In many cases, Cybersynth artists pre­serve the strong melod­ic hooks of Synthwave and early Darksynth while incor­por­at­ing increas­ingly gritty effects, prom­in­ent elec­tric gui­tar, and ener­get­ic rhythms for an elab­or­ate and excit­ing new sound. This music has a flu­id song­writ­ing approach that dif­fers sig­ni­fic­antly from the stat­ic beats of out­run and the extreme rhythmic approaches of mod­ern Darksynth music. It also leans toward detailed and com­plex song com­pos­i­tions more than most oth­er Synthwave cre­ations. The ori­gins of the style can be traced back to songs like Power Glove’s “Night Force” (2012), Mega Drive’s “Acid Spit” (2014), and OGRE’s “Don’t Call Me a Hero” (2014), though the music has been rap­idly expand­ing and form­ing its own iden­tity in the past two years.

Zombie Hyperdrive’s Hyperion album from 2016 marks the begin­ning of a wave of new Cybersynth releases, and 2017 saw sev­er­al excel­lent record­ings from IsidorAstral TalesRoborg, and 3Force that fur­ther advanced the genre. Many estab­lished out­run artists have also begun trend­ing toward the new sound, with Nightstop’s Time Recoil soundtrack offer­ing an example of the grow­ing interest in the style. A com­par­is­on of Astral Tales’ “Colonies” and Isidor’s “Sirius A” with Lazerpunk’s “Warmachine” and Daniel Deluxe’s “Renegades” reveals the vast divide in the cre­at­ive dir­ec­tions of artists at the edges of Synthwave and Darksynth.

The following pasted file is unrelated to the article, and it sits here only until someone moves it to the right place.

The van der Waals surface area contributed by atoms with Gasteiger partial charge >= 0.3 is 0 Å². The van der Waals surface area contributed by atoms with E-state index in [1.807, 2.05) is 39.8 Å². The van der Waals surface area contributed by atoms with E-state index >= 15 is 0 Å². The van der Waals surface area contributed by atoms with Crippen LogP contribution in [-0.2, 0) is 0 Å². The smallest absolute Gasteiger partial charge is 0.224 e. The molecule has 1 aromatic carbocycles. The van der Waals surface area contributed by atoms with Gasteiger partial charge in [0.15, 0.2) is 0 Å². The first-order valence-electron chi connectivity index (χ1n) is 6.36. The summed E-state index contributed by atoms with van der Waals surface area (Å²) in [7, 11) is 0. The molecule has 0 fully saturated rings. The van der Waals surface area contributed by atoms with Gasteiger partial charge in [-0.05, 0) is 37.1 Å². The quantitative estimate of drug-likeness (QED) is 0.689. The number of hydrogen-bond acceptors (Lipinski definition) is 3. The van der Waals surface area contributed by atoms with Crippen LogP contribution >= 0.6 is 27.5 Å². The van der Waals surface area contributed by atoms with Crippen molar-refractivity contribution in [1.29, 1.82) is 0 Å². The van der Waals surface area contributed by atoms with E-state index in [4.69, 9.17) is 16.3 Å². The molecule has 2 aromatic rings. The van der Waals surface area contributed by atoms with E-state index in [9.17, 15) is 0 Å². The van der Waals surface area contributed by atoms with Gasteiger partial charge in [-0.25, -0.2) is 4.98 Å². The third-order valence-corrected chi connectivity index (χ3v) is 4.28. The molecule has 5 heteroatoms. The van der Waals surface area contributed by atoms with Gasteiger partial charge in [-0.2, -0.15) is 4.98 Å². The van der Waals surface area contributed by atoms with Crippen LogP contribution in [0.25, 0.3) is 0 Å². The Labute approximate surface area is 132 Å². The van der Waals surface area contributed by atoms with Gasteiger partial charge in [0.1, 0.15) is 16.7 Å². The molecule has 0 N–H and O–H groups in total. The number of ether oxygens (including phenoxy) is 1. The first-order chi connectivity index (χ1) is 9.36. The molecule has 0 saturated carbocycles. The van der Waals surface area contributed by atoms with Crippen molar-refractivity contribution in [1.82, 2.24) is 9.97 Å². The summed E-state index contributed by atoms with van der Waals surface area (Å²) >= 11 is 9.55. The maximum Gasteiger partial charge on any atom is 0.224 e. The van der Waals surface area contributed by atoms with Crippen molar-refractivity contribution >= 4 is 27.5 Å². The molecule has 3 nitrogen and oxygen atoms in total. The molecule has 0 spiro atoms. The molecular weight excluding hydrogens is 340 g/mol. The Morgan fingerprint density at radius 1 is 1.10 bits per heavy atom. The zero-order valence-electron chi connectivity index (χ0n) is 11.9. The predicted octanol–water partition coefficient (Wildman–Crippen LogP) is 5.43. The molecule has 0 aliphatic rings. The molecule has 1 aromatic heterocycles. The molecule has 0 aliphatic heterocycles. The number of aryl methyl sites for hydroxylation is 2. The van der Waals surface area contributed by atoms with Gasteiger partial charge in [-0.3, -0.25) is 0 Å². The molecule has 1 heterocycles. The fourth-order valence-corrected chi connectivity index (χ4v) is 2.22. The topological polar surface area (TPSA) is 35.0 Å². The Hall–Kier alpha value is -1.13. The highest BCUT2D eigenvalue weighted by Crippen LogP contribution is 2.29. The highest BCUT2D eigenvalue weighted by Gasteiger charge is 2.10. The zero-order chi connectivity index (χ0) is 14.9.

Another look at the genre map reveals some of the diversity and evol­u­tion of Synthwave music through spe­cif­ic albums. Once again, it’s import­ant to note that it’s impossible to fully clas­si­fy music in this way, and so these place­ments are approx­im­a­tions meant as a visu­al­iz­a­tion tool.

Colorful venn diagram of synthwave and its subgenres by Iron Skullet

What Is the Future of Synthwave?

There are no cer­tain­ties in life, though the next few years hold sev­er­al assur­ances for Synthwave fans. These include the con­tin­ued rise in prom­in­ence of Cybersynth and Darksynth, the con­tin­ued integ­ra­tion of Synthwave into main­stream Pop, and a decline of older styles like Outrun and Retro Electro.